10 Things I’ve Learned About Running a Table Tennis Coaching Business

T3ATL logoIt’s been almost one year since I officially started up Jon’s Table Tennis Training LLC. Overall, it has been a very enjoyable and successful venture. It is a huge blessing to be able to work at something that I really enjoy. The basic business model is somewhat unique. From the start, the idea was to be able to charge less than most coaches while also providing excellent coaching for beginners and quality training for more advanced players.

Currently, there are eleven players who train weekly, which has me working about 25 hours a week. Two factors have allowed this business to succeed while only bringing in less than a thousand dollars a month. After the initial investment of $12,000 to create the basement training studio, there have been no further expenses for rent or training space. While most businesses like this would require investors, a pestudio 1nsion from my past career allows for the flexibility to let Jon’s Table Tennis Training grow without being overly concerned with its financial status. I’ve certainly learned plenty as a coach and as a business owner over the last twelve months, so here’s a list of the top lessons learned:

  1. Build it and they will come…maybe. Players are not as enthusiastic about training as one might think. Convenient, affordable training still is a niche business and will not appeal to all players.
  2. Weekends and evenings are prime hours. Some students and retirees may be able to train on weekday afternoons or mornings, but most of the evening and weekend hours will be the first to get booked.
  3. Allow some time for listening after training. Most people want to chat a little after their training session. Sometimes it’s about table tennis and sometimes not, but it can be very enjoyable and should be expected as part of the experience.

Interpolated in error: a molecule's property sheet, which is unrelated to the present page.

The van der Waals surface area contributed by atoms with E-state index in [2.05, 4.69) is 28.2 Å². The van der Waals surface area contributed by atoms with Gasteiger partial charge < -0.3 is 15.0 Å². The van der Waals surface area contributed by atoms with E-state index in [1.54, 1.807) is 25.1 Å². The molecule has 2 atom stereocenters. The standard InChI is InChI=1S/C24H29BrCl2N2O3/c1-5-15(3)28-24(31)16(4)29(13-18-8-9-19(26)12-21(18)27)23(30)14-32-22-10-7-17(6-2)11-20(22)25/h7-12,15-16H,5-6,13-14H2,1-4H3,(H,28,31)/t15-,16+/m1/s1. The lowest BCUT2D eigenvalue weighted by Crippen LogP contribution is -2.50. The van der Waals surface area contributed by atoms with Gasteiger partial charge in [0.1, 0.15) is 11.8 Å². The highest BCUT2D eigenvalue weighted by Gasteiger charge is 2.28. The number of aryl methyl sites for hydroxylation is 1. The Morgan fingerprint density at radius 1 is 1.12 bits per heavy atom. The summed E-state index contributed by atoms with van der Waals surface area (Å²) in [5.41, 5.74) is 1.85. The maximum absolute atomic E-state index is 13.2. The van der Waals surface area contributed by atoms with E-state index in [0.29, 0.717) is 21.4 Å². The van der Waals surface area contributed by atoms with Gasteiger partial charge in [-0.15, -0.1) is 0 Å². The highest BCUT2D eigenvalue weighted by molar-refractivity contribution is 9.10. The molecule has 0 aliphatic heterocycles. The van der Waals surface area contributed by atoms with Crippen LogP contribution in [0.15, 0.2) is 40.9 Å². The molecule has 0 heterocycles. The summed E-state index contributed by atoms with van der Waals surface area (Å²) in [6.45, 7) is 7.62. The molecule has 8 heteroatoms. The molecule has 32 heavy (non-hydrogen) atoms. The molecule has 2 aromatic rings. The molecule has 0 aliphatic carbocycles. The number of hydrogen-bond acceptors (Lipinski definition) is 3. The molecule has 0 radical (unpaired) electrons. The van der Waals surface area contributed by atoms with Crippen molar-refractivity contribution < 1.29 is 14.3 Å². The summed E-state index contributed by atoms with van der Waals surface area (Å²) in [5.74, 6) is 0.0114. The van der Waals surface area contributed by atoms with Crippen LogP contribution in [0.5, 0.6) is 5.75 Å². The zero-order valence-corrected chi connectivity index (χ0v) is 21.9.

4. Learn from your students. Working through weaknesses with students usually is educational for the coach. Learn different ways to present information, since we all learn in different ways.
  5. Be honest but tactful while coaching. I’ve seen plenty of coaches promise players that they can take them to a 2000 rating. Some players will surprise you with how quickly they progress, but this usually has a lot to do with their determination. On the other hand, some players may not progress quickly no matter how good a coach they have.Coach Jon Gustavson
  6. Be confident in your own playing abilities. If you still compete as well as coach, you need to keep your game sharp. Lessons learned in competition will help you as a player but will also pay dividends for your coaching.
  7. Keep good records. Income, expenses, mileage, donations, and receipts all need to be kept up with. All table tennis expenses are potential tax deductions for a table tennis coach. Once you have a system that works for you, this is actually not too difficult to do.
  8. Keep a calendar/planner for all your sessions. Keeping up with even a modest number of students is not something that can be trusted to memory.
  9. Schedule a regular day off every week. For me, it’s Friday. I try not to have any table tennis related activities at all and always look forward to it.
  10. Have a quality website. This is actually where most customers come from. A table tennis blog can create more traffic for your site and more exposure for your business.

It is quite possible to run a small table tennis business or even a large one. Thanks to everyone who has helped and supported this venture. It’s the best job I’ve ever had.

4 Replies to “10 Things I’ve Learned About Running a Table Tennis Coaching Business”

  1. Congratulations on your first year anniversary and I wish you success in the coming years. The gretest advantage you have is the love and passion for the sport you have been a great leader in runing AGTTA for a long time and I have no doubt you will do great with your new club.

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